The restrictions placed on foreign exchange outflows by The Central Bank of The Bahamas (CBOB) at the onset of the COVID-19 economic crisis resulted in resident investments through the Investment Currency Market (ICM) being slashed by more than 40 percent.
In May 2020, the bank suspended residents’ access to foreign exchange for portfolio purchases in the ICM and the Bahamas Depository Receipts (BDR) Programme. Approvals for commercial banks’ remittance of dividend payments abroad were suspended.
According to the just released CBOB Annual Report and Statement of Accounts for 2020, these measures saved up to an estimated $400 million in claims on the reserves.
“While the moratorium on dividend remittances was lifted in March 2021, the suspension on portfolio outflows was not scheduled for reassessment until the second half of 2021. As to portfolio investment outflows, during 2020 there was no activity by broker dealers, while resident investments via the ICM totaled $28.4 million compared to $49.5 million in 2019,” the annual report states.
“The premium bid and offer rates for investment currency remained at 5 percent and 2.5 percent, respectively.”
As an additional safeguard to protect foreign reserves, the National Insurance Board was also requested to repatriate portions of its foreign currency investments back onshore.
Additionally, the ceiling on the Bahamian open position on short sales of foreign exchange by commercial banks was relaxed from the maximum of $5 million to the binding gap that obtained at up to five percent of each entity’s Tier I capital.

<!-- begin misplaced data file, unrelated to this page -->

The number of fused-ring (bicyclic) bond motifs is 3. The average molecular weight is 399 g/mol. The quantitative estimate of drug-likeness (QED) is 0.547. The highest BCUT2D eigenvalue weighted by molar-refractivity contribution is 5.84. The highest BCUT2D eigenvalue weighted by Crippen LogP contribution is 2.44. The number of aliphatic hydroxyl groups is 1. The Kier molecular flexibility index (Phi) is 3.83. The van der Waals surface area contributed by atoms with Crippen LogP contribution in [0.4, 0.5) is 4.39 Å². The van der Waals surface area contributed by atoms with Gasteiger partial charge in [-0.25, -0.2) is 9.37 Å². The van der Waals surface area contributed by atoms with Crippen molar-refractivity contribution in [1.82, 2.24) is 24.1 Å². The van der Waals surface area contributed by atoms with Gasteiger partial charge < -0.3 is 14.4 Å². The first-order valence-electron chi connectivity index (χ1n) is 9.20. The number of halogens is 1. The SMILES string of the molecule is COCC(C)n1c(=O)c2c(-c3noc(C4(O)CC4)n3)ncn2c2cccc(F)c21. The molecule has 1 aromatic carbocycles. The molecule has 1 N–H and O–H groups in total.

The CBOB stated this had the one-time effect of delaying recourse to the Central Bank for foreign currency purchases against the external reserves.
The CBOB noted its external financing strategy advice to the government on public sector external debt transactions contributed to net inflows of $1.0 billion.
During a press briefing with the media earlier this week, CBOB Governor John Rolle said the impact of these measures on reserves was real.
“The collective measures in our estimation would have provided a cushion in the reserves of between $350 million to $500 million, depending on how you estimate it. So the impact was real in terms of providing a cushion,” he said.
“Since then you’ve had the government with its financing activities occasionally adding some replenishment in the reserves. When you add that up you see the kinds of levels that are presently in the reserves. But certainly without those measures the reserves would be a few hundred million dollars below the $2 billion mark at this point.”
The Central Bank directly approved $3 billion in foreign currency purchases last year, which included transactions delegated directly to commercial banks.
However overall, there was a 10.5 percent decrease in reported foreign currency sales by the Central Bank, commercial banks and money transmission businesses, which totaled $5.7 billion.
“Of significance, sales contracted for oil and non-oil merchandise payments and external services, but firmed for interest payments given increased public sector obligations. Meanwhile, capital transactions also rose significantly due to public sector refinancing operations,” the annual report states.
“At end-2020, there remained eight authorized dealers (commercial banks) and 14 authorized agents (resident designated trust companies) active in providing foreign currency services to residents. A continued five money transmission business are also permitted to buy and sell foreign exchange for cross-border remittances, through clearing arrangements with authorized dealers.”